In North America North of Mexico this family includes 6 genera and about 16 species. Adults and pupae of this family are terrestrial, except for females enter the water to lay eggs. The larvae, however are fully aquatic. They are very distinctive, flat, shield-shaped larvae, almost trilobite-like in appearance, with the legs only visible from the ventral side. They are almost always found stuck (suction cup-like) to the sides and tops of rocks, where they feed by scraping periphyton and other food off of the substrate.
Mid-Atlantic: 5 and higher
Upper Midwest: 4 - 5
Midwest: 3.5 - 4
Southeast: 2.5 - 4.3
Scraper / Grazer
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Order: Larvae: Usually without lateral abdominal gills. If gills present, then 4 hooks clustered on segment 10. Thoracic legs each usually with 4 or 5 segments and with 1 or 2 claws; if without legs, head distinctly sclerotized and posterior body (thorax and abdomen) simple, without gills, hair brushes, suckers, or breathing tube. Eye spots usually present, but compound eyes absent.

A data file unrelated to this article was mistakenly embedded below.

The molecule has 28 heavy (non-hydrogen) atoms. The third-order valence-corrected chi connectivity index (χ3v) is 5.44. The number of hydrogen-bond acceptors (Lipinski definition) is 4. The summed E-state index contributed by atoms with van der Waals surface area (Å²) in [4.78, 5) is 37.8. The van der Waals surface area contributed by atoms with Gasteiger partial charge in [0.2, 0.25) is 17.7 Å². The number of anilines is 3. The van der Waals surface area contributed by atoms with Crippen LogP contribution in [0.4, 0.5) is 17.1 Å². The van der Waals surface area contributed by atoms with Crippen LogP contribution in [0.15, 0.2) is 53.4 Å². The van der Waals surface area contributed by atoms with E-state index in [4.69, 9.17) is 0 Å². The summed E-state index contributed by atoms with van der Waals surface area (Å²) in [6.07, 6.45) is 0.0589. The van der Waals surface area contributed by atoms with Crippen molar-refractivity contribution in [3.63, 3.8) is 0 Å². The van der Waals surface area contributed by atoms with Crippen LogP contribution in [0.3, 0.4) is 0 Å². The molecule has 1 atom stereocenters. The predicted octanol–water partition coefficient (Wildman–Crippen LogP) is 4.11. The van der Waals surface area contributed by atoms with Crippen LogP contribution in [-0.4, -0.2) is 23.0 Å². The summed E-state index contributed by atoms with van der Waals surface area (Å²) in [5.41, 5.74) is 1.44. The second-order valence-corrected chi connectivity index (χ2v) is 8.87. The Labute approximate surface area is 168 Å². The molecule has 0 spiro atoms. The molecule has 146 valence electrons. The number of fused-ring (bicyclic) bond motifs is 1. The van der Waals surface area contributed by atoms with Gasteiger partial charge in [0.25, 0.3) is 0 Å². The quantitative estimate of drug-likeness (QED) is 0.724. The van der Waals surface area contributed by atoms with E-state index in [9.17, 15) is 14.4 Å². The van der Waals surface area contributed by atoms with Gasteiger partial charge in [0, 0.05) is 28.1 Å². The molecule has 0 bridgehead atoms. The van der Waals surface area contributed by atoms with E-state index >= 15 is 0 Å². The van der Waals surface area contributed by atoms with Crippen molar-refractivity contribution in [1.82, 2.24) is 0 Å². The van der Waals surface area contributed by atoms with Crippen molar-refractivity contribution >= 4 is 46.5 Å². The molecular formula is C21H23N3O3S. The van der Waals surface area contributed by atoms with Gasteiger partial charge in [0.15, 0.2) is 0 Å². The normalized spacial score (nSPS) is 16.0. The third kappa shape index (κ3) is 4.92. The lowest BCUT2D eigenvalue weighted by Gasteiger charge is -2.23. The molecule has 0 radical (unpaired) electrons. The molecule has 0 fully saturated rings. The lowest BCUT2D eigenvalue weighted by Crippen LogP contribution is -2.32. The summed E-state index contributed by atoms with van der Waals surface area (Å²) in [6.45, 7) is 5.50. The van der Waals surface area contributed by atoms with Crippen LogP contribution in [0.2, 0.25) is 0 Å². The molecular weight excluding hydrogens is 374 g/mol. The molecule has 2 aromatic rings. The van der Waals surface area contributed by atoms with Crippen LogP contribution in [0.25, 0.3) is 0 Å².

Family: Short 2–3 segmented antenna. Labrum and clypeus separated by suture. Legs (visible ventrally) 3–4 segmented with only single tarsal claw, suitable for walking. Abdomen 9-segmented. Abdominal tergites without dorsal lobes. Body dorsoventrally flattened, with thoracic and abdominal tergites expanded laterally, collectively forming thin shield covering head and legs from above.